But I will gloze with him. Afde.] Young prince af

Tyre,
Though, by the tenour of our strict edíct,
Your exposition misinterpreting,
We might proceed to cancel of your days ;
Yet hope, succeeding from so fair a tree
As
your

fair self, doth tune us otherwise :
Forty days longer we do respite you;
If by which time our secret be undone,
This mercy shows, we'll joy in such a fon :
And until then, your entertain shall be,
As doth befit our honour, and your worth.

[Exeunt Antiochus, his daughter, and Attend.
Per. How courtesy would seem to cover sin!
When what is done is like an hypocrite,
The which is good in nothing but in fight,
If it be tsue that I interpret false,
Then were it certain, you were not so bad,
As with foul incest to abuse your soul ;
Where now you're both a father and a son,
By your untimely claspings with your child,
(Which pleasure fits an husband, not a father ;)
And Me an eater of her mother's flesh,

By

By the defiling of her parent's bed;
And both like serpents are, who though they feed
On sweetest flowers, yet they poison breed.
Antioch, farewell! for wisdom sees, those men
Blush not in actions blacker than the night,
Will shun no course to keep them from the light.
One fin, I know, another doth provoke ;
Murder's as near to luft, as flame to smoke.
Poison and treason are the hands of fin,
Ay, and the targets, to put off the shame :
Then, left my life be cropp'd to keep you clear,
By flight I'll fhun the danger which I fear.

[Exit,

Re-enter ANTIOCHUS.

Ant. He hath found the meaning, for the which we mean To have his head. He must not live to trumpet forth my infamy, Nor tell the world, Antiochus doth sin In such a loathed manner: And therefore instantly this prince must die ; For by his fall my honour must keep high. Who attends on us there?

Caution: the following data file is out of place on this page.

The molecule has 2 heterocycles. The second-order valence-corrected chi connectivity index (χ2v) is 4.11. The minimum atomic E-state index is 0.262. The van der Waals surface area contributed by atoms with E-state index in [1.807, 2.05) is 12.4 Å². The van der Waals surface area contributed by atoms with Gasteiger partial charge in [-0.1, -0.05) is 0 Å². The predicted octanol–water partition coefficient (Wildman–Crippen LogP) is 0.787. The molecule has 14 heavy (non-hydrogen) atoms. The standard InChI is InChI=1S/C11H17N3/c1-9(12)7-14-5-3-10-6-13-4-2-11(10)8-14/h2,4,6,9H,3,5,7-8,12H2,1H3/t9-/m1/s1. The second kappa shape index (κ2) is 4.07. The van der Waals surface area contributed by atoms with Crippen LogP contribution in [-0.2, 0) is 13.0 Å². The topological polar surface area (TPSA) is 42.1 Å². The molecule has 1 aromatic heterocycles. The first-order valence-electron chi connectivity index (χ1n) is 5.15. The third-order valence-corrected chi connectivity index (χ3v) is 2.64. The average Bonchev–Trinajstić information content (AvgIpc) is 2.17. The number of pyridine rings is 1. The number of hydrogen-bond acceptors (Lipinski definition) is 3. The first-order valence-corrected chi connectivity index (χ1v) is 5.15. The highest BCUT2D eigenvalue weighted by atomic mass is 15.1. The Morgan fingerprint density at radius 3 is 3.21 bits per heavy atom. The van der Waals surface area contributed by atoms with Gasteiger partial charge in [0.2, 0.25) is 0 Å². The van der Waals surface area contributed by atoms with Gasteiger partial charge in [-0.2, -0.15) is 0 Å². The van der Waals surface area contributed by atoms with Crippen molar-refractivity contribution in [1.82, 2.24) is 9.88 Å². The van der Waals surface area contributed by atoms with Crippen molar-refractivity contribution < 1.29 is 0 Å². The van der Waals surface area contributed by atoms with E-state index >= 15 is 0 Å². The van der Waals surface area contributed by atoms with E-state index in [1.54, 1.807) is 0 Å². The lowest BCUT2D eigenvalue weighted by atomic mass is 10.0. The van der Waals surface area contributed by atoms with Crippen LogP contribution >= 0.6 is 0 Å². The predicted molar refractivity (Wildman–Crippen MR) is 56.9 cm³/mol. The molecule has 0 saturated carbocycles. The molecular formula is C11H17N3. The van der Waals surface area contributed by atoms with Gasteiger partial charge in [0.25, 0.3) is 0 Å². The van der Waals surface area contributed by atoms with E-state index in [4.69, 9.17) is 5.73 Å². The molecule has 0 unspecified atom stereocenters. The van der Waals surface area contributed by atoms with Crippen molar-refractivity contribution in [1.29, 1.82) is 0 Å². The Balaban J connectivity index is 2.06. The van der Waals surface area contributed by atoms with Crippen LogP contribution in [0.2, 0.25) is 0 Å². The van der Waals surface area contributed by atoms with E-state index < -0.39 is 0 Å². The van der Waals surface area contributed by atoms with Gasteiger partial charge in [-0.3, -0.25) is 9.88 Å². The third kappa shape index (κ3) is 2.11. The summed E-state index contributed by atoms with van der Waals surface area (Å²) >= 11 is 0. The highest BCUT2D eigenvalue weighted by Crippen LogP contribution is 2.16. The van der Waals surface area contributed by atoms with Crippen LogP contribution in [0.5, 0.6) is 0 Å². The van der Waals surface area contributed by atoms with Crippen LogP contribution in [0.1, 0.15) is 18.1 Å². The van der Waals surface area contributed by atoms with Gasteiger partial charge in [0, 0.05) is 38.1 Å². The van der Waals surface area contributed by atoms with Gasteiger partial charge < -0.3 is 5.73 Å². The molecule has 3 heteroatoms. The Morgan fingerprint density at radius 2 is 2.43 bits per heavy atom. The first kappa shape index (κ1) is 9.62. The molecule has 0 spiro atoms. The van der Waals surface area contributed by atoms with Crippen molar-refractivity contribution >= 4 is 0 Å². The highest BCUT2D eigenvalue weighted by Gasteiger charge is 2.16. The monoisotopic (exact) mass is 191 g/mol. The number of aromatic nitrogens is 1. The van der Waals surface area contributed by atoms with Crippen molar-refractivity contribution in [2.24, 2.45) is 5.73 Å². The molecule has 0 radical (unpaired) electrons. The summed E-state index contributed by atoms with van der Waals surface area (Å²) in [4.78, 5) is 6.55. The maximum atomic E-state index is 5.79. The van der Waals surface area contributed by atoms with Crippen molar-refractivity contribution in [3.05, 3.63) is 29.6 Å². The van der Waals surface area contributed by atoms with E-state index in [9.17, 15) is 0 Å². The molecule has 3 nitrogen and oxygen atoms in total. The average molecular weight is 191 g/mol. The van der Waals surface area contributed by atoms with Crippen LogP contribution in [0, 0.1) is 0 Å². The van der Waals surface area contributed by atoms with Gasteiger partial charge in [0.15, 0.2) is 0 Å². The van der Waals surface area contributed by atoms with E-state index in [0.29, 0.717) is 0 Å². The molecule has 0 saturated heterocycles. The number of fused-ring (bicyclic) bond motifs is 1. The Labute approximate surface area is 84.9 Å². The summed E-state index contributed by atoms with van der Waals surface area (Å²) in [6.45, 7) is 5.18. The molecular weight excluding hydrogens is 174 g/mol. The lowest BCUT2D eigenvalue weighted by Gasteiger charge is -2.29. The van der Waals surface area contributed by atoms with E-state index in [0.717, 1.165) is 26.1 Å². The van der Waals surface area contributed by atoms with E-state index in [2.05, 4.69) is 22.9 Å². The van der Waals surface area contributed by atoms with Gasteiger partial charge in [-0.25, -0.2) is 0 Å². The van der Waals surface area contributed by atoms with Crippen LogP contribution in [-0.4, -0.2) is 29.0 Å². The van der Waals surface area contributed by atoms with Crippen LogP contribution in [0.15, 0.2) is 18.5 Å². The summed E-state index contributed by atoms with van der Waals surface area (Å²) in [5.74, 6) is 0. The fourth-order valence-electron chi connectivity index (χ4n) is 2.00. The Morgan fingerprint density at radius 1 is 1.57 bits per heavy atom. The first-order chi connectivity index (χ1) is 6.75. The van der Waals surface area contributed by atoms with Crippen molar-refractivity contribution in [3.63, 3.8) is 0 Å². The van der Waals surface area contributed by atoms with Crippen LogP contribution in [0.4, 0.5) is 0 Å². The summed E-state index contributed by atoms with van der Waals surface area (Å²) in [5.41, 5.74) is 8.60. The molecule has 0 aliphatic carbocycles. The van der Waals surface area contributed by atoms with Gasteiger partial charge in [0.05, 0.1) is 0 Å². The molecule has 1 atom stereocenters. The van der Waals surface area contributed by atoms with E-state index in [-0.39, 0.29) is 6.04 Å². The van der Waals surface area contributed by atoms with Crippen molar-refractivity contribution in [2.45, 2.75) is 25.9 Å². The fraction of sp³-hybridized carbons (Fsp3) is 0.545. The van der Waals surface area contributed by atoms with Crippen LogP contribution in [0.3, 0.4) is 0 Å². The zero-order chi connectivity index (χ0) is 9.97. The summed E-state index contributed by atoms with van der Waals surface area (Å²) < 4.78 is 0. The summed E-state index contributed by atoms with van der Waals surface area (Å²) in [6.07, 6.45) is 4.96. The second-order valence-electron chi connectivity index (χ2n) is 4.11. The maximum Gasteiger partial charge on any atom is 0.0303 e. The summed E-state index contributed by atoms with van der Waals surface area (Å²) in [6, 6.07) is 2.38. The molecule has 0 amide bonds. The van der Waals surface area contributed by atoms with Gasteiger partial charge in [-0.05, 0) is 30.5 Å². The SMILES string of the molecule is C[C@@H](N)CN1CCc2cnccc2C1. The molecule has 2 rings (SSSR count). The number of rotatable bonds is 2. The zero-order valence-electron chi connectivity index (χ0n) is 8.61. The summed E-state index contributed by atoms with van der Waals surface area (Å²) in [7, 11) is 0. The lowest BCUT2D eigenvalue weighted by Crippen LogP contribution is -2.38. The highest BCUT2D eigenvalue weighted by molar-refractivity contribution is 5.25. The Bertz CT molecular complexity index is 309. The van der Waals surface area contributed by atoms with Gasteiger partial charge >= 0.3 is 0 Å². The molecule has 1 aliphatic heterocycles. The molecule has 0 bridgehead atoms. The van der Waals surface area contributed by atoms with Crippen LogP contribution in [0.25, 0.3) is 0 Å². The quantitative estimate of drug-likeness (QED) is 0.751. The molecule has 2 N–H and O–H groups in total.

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Thal.

Doth your highness call ? Ant. Thaliard, you're of our chamber, and our mind Partakes her private actions to your secrecy; And for your faithfulness we will advance you. Thaliard, behold, here's poison, and here's gold ; We hate the prince of Tyre, and thou must kill him ; It fits thee not to ask the reason why, Because we bid it. Say, is it done ?

Thal,

B4

Thal. 'Tis done.

My lord,

Enter a Messenger.

Ant. Enough;
Lest your breath cool yourself, telling your haste.

Mef. My lord, prince Pericles is filed. [Exit Messenger.
Ant.

As thou
Wilt live, fly after : and, as an arrow, shoť
From a well-experienc'd archer, hits the mark
His
eye

doth level at, so thou ne'er return, Unless thou say, Prince Pericles is dead.

Thal. My lord, if I Can get him once within my pistol's length, I'll make him süre : so farewell to your highness. [Exit,

Ant, Thaliard, adieu ! till Pericles be dead, My heart can lend no succour to my head, [Exit.

SCENE II.

Tyre. A Room in the Palace.

Enter PERICLES, HELICANUS, and other Lords, Per. Let none disturb us: Why this charge of thoughts ? The sad companion, dull-ey'd melancholy, By me so us'd a guest is, not an hour, In the day's glorious walk, or peaceful night, (The tomb where grief should sleep,) can breed me quiet! Here pleasures court mine eyes, and mine eyes fhun them, And danger, which I feared, is at Antioch, Whose arm seems far too short to hit me here : Yet neither pleasure's art can joy my spirits,

Nor